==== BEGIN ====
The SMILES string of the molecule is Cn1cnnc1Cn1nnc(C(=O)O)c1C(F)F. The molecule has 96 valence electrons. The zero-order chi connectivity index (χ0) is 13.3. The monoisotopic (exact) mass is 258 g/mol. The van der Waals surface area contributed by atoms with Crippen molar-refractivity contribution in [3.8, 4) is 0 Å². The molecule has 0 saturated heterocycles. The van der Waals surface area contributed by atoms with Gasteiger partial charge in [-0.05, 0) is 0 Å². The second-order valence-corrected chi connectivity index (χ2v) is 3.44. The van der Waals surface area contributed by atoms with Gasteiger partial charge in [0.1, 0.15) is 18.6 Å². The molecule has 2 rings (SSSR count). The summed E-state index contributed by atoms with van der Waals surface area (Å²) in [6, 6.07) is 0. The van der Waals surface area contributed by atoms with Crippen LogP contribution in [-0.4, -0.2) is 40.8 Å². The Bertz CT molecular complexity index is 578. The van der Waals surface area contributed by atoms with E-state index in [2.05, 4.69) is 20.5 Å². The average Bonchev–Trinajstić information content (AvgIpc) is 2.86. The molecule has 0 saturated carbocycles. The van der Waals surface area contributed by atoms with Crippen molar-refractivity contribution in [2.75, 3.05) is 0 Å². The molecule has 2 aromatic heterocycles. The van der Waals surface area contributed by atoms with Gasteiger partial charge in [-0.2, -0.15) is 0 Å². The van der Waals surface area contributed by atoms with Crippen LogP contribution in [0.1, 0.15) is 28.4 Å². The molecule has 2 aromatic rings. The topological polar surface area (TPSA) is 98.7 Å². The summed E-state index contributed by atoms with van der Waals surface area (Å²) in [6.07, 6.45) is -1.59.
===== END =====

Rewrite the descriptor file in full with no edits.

The SMILES string of the molecule is Cn1cnnc1Cn1nnc(C(=O)O)c1C(F)F. The molecule has 96 valence electrons. The zero-order chi connectivity index (χ0) is 13.3. The monoisotopic (exact) mass is 258 g/mol. The van der Waals surface area contributed by atoms with Crippen molar-refractivity contribution in [3.8, 4) is 0 Å². The molecule has 0 saturated heterocycles. The van der Waals surface area contributed by atoms with Gasteiger partial charge in [-0.05, 0) is 0 Å². The second-order valence-corrected chi connectivity index (χ2v) is 3.44. The van der Waals surface area contributed by atoms with Gasteiger partial charge in [0.1, 0.15) is 18.6 Å². The molecule has 2 rings (SSSR count). The summed E-state index contributed by atoms with van der Waals surface area (Å²) in [6, 6.07) is 0. The van der Waals surface area contributed by atoms with Crippen LogP contribution in [-0.4, -0.2) is 40.8 Å². The Bertz CT molecular complexity index is 578. The van der Waals surface area contributed by atoms with E-state index in [2.05, 4.69) is 20.5 Å². The average Bonchev–Trinajstić information content (AvgIpc) is 2.86. The molecule has 0 saturated carbocycles. The van der Waals surface area contributed by atoms with Crippen molar-refractivity contribution in [2.75, 3.05) is 0 Å². The molecule has 2 aromatic heterocycles. The van der Waals surface area contributed by atoms with Gasteiger partial charge in [-0.2, -0.15) is 0 Å². The van der Waals surface area contributed by atoms with Crippen LogP contribution in [0.1, 0.15) is 28.4 Å². The molecule has 2 aromatic rings. The topological polar surface area (TPSA) is 98.7 Å². The summed E-state index contributed by atoms with van der Waals surface area (Å²) in [6.07, 6.45) is -1.59.